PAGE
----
Jeremiah is sent by God to the potter’s house, where he learns an important lesson. The image of the potter fashioning a vessel on his potter’s wheel would have been very familiar to Jeremiah’s audience. It is familiar territory for us, too, since the shaping vessels of clay by hand on a potter’s wheel is still done in much the same way today.
What does Jeremiah notice as he observes the potter at work?
He notices first the clay. As he watched the potter shape and mold the clay, Jeremiah knew that he was looking at a picture of himself, and of every person, and of every nation. We are the clay, fashioned into useful vessels by God, the potter. Jeremiah isn’t the only prophet to draw on this image: Isaiah and Zechariah also use it, as does Paul in his letter to the Romans. Jeremiah watched as the clay was fashioned into a vessel. Then, some imperfection in the clay spoiled it in the potter’s hand and the potter crushed it and began the process again.
Jeremiah saw the wheel turning constantly, bringing the clay against the potter’s hand. The wheel stands for the turning circumstances of our lives, under the control of the potter, whose foot guides the wheel. It is the circumstances of our lives which bring us again and again under the potter’s hand, under the pressure of his fingers, so that we are shaped into a vessel that pleases him.
Then, too, Jeremiah saw the potter. He knew that God was the Great Potter, with absolute right over the clay to make it what he wanted it to be. St Paul argues this with keen and clear logic in Romans 9: “Who indeed are you, a human being, to argue with God?” he asks, “Will what is molded say to the one who molds it, ‘Why have you made me like this?’ Has the potter no right over the clay, to make out of the same lump one object for special use and another for ordinary use?” (Romans 9:20-21)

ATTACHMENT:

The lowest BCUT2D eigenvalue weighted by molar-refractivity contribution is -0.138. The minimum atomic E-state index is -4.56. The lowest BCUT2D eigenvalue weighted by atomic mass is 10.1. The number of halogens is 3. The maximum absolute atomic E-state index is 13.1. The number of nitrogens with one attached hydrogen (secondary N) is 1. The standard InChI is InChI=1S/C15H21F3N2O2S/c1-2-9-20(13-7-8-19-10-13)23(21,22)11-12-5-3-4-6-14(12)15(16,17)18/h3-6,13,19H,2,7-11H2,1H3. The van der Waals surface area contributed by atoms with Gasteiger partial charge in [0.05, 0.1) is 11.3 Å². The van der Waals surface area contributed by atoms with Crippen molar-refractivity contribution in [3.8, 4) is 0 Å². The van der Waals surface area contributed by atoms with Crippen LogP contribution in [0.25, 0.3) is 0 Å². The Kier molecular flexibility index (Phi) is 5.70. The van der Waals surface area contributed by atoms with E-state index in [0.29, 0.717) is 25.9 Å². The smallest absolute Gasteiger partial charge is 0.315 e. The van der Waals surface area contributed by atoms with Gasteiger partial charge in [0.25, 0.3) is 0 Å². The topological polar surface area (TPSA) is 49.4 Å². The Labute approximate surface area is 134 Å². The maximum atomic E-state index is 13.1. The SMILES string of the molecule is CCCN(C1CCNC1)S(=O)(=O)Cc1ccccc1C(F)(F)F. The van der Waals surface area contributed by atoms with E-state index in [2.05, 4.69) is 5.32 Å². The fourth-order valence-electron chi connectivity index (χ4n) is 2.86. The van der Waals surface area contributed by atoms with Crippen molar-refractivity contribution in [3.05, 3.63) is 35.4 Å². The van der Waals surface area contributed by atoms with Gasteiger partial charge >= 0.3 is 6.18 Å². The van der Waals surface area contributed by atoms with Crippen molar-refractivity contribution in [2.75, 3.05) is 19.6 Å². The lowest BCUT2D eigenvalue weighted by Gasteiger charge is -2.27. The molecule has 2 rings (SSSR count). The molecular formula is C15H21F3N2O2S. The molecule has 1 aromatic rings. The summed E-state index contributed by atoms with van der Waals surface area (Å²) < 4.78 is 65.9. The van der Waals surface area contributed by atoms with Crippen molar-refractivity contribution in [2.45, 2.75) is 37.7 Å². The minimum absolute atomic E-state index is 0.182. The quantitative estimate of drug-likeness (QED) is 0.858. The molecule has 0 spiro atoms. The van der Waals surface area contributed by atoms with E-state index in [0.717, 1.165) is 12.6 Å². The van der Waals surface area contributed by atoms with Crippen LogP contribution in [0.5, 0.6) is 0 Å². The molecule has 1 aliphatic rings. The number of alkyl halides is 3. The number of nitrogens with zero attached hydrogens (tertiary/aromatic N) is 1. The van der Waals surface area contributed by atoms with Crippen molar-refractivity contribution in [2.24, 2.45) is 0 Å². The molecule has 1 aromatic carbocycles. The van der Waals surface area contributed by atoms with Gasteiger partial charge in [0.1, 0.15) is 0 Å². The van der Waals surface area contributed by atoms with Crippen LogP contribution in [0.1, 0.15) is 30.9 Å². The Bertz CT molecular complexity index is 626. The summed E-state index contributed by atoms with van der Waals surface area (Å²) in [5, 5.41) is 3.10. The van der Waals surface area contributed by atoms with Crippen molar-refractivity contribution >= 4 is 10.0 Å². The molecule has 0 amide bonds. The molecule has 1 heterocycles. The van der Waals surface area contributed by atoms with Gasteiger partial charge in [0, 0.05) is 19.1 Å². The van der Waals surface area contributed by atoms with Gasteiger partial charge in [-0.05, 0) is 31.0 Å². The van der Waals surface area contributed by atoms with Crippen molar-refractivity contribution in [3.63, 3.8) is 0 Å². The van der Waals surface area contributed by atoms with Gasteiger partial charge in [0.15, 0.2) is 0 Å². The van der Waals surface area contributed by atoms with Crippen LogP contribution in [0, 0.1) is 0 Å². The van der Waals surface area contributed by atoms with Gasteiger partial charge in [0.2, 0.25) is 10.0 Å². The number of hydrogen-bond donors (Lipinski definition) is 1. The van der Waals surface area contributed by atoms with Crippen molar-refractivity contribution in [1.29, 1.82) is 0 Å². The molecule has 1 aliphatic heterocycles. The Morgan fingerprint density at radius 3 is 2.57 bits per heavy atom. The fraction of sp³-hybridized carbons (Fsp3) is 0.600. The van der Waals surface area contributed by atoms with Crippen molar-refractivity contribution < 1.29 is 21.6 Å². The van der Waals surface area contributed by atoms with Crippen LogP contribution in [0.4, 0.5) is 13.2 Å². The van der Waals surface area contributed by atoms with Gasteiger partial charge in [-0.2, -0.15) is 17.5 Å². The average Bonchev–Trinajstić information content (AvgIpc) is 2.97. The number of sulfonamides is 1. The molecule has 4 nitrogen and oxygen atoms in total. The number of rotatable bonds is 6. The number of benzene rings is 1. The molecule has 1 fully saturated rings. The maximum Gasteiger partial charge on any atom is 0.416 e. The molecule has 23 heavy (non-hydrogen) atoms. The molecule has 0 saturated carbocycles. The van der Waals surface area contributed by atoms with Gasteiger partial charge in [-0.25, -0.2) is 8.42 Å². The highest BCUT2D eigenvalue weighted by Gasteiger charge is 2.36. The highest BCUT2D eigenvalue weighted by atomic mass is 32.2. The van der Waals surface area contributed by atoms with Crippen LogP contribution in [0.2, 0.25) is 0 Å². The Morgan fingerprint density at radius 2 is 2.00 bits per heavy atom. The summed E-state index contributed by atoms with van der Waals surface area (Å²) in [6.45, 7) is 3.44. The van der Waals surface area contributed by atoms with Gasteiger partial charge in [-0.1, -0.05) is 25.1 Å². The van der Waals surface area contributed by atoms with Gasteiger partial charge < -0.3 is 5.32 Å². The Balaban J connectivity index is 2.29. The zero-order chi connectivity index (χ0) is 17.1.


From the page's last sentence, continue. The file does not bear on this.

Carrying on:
God’s right extends not only to us as individuals, but to communities and even nations. God has in mind what he wants us to be and to become, and like the potter, God exerts pressure through the circumstances of our lives, to shape and mold us into the vessels he has envisioned. If there is any imperfection in the clay, anything that mars the design or spoils the work, the potter simply crushes the clay down to a lump and begins again to make the vessel what he has in mind. When the clay responds as the potter wishes, he will ease the pressure to allow the clay to remain in the form it has taken.
In our community discussions this week, we have an opportunity to discern how God is shaping us now, individually and corporately. Where are we experiencing the pressure to change, to become something new and different. How are our imperfections being reworked by the Master Potter? Where do we recognize God’s hand at work?
God holds Jeremiah’s future, and the future of Jeremiah’s Israel. God also holds our future and will accomplish his purposes in and through us, when we yield ourselves to God’s loving hands and allow ourselves to be shaped by his vision of what we can be.
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